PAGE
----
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Of many preferred professions, I find chefs to be on the right end of the hotness scale. Their passion for food translates into multiple areas of life and it’s hard not to get swept away into a blissful utopia where calories don’t count but your opinion of that chocolate mousse does. As you may have guessed, I have been suckered into this world once or twice, and unlike the obsessions of mine that turned sour, my chef love remains. I had high expectations for the Catherine Zeta-Jones and Aaron Eckhart led kitchen romance No Reservations. Two hot-tempered executive chefs forced together to run one kitchen sounded almost as steamy as angry sex in the Grey’s Anatomy on-call room. The potential for secret glances over chopping boards and mutual arousal from yelling at their sous chef seemed inevitable. However, the movie wasn’t about the sexy times of these two hot chefs. Rather it was more about Zeta-Jones’ Kate and Eckhart’s Nick learning to put aside their ambition and realize what’s important in life. Sex and cooking go hand-in-hand, so thankfully the couple does partake in a few tingly make-out moments and fade-to-black sex scenes. But most of the movie’s heavy petting is left for the dough in the prep oven. Tough lady chefs like Zeta-Jones’ Kate are modeled after real chefs, but that doesn’t mean Hollywood has been quick to allow women to be tough and sexy on screen. On the contrary, many movies featuring female cooks have been just that—cooks.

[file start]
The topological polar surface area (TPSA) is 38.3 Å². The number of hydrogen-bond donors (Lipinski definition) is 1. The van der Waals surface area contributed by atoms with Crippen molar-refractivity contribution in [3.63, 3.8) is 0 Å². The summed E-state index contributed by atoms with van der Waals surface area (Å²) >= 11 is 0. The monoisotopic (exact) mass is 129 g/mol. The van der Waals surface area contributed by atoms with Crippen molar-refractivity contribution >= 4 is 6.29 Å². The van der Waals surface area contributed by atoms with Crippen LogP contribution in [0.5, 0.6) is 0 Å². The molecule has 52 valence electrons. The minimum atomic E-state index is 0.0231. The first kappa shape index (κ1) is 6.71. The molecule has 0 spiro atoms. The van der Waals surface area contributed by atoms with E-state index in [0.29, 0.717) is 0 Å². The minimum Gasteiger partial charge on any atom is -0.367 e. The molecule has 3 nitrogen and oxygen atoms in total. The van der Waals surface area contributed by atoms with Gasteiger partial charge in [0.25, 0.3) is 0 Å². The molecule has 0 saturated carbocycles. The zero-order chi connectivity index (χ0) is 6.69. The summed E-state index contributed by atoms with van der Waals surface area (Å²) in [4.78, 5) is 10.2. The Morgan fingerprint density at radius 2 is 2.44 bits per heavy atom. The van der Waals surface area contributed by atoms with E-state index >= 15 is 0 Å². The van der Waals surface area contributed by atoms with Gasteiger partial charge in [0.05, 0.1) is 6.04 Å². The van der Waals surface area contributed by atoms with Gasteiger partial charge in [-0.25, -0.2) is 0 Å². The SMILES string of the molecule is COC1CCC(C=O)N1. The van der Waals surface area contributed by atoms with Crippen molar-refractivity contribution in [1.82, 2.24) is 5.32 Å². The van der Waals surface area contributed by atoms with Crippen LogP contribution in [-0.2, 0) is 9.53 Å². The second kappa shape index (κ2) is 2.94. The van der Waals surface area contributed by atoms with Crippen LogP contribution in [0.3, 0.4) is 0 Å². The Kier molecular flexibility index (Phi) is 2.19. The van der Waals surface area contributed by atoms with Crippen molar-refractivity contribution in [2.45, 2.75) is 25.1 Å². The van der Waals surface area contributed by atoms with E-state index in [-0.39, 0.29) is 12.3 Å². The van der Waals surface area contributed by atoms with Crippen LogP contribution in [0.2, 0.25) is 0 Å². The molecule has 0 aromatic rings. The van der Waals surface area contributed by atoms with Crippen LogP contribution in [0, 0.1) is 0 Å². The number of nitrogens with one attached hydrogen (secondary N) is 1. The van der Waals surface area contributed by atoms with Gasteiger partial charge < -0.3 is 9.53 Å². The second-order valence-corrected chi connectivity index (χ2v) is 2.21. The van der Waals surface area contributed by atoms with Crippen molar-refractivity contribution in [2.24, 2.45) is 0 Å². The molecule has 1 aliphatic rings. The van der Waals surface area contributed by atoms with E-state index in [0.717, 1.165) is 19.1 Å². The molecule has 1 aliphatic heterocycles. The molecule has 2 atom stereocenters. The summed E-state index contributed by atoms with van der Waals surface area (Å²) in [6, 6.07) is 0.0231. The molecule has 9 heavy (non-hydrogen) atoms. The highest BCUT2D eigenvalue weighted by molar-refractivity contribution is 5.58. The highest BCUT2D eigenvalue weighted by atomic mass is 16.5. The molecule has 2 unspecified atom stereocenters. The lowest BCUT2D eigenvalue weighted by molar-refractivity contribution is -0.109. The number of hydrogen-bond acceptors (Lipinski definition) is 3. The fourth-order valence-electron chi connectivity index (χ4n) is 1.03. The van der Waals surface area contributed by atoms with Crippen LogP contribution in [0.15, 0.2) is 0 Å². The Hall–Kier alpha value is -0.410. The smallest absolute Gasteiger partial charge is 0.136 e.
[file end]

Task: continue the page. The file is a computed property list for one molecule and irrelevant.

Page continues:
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Culture Warrior